This part plays off of your iconic tan. What were the conversations like about whether or not you wanted to poke fun at yourself with this?
I’m the only guy I know who has parlayed a tan into a career. How many guys went to the beach and it just worked out great? Now it’s looked on as hazardous work. I was a gangly, funny kid. One summer, I went to the beach in Florida and got a tan and I suddenly had girls hitting on me. For years, I would go sit all day at the beach even when I was in school in Palm Beach. I would spend four days on the beach, and in those days, a tan was considered a symbol of success. My skin is just fine and I’ve been in sun more than any human being that I know. I’ve enjoyed making a joke of it myself. I am self-deprecating that way. I like being the joke about the tan. The tan has helped me more than anything.
What is your skin care routine like these days?
I don’t want to sell anything, but I found something years ago that is extraordinary for tanning and I use it regularly. What it does is that it turns the actual sun into something that helps the skin. It actually makes the sun your friend and it helps your skin. I’ve been using it for years.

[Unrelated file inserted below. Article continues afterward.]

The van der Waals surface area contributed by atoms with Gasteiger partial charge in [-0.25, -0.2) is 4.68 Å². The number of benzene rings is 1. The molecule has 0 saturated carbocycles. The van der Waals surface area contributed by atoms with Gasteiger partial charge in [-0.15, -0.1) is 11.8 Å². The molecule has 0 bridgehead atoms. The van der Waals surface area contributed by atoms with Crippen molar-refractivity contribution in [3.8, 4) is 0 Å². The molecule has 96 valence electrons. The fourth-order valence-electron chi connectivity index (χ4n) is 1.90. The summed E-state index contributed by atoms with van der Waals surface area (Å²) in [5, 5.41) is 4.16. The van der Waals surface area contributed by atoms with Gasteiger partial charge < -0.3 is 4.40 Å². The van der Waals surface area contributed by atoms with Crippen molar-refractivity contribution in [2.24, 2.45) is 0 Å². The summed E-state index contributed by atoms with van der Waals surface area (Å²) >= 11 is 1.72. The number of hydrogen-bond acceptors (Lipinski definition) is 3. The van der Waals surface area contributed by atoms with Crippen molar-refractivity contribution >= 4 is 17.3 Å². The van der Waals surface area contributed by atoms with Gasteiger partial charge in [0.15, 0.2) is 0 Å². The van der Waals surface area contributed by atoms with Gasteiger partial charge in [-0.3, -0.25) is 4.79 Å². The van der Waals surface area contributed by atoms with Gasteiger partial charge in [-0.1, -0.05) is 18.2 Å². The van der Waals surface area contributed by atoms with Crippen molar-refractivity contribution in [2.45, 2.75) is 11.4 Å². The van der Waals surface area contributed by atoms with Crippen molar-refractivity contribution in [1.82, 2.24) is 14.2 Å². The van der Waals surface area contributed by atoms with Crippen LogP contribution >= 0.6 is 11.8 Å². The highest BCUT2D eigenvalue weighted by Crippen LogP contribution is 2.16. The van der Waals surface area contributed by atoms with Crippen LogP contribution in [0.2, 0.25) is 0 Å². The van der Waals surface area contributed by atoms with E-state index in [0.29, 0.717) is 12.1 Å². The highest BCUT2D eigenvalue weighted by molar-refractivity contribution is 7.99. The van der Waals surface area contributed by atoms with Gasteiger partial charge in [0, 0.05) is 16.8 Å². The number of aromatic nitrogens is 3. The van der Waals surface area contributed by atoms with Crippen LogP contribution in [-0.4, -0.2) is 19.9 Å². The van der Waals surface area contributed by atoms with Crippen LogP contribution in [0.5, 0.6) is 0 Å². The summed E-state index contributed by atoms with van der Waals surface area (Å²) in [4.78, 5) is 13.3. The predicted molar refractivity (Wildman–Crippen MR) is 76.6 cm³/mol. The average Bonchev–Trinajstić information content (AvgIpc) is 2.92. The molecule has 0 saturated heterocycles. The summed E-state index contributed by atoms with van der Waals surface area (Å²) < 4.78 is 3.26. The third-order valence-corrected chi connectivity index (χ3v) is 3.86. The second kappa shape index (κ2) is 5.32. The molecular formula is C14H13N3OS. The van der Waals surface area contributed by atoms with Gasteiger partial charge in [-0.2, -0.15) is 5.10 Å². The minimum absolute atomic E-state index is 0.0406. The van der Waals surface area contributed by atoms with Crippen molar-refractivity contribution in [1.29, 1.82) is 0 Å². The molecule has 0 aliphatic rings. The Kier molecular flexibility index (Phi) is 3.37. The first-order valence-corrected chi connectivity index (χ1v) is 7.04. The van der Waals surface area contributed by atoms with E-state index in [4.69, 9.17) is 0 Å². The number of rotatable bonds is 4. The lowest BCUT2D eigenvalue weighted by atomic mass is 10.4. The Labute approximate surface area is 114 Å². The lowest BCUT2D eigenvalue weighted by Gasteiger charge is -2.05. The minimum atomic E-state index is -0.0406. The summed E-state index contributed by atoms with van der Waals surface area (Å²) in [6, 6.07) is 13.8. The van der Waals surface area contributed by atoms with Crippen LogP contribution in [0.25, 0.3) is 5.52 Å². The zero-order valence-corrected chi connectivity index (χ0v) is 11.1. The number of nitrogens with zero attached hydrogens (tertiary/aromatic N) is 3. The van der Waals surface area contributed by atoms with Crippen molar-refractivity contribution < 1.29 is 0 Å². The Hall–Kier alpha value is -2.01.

Can you say what it is?
No, I’ve never marketed it or sold it. Skin care is very simple: You can moisturize it, exfoliate it and hydrate it, and that’s about it. I don’t think anyone has had a better tan than I do, and nobody has been paid better than I have. I’m extra crispy.
Do you have a favorite KFC menu item?
I sure do. First of all, I love the three sandwiches that are all versions of the basic extra crispy sandwich. It’s terrific — hand-breaded and made from scratch. They have a pickle and mayonnaise on it. It’s my favorite, the Original Crispy, but I found the Georgia Gold has a honey mustard on it. I’d like to put that on all of it. The Nashville Hot has a tang to it — you still want to put the honey mustard on it as well. The thing about it is that it sounds like I’m selling chicken and guess what? I’m selling chicken. Chickens look at me and run now. I want them to know I’m a friend.
You know, there are a few lists floating out there on the internet that rank all of the celebrities who have played the Colonel Sanders part. Present company excluded, do you have a personal favorite?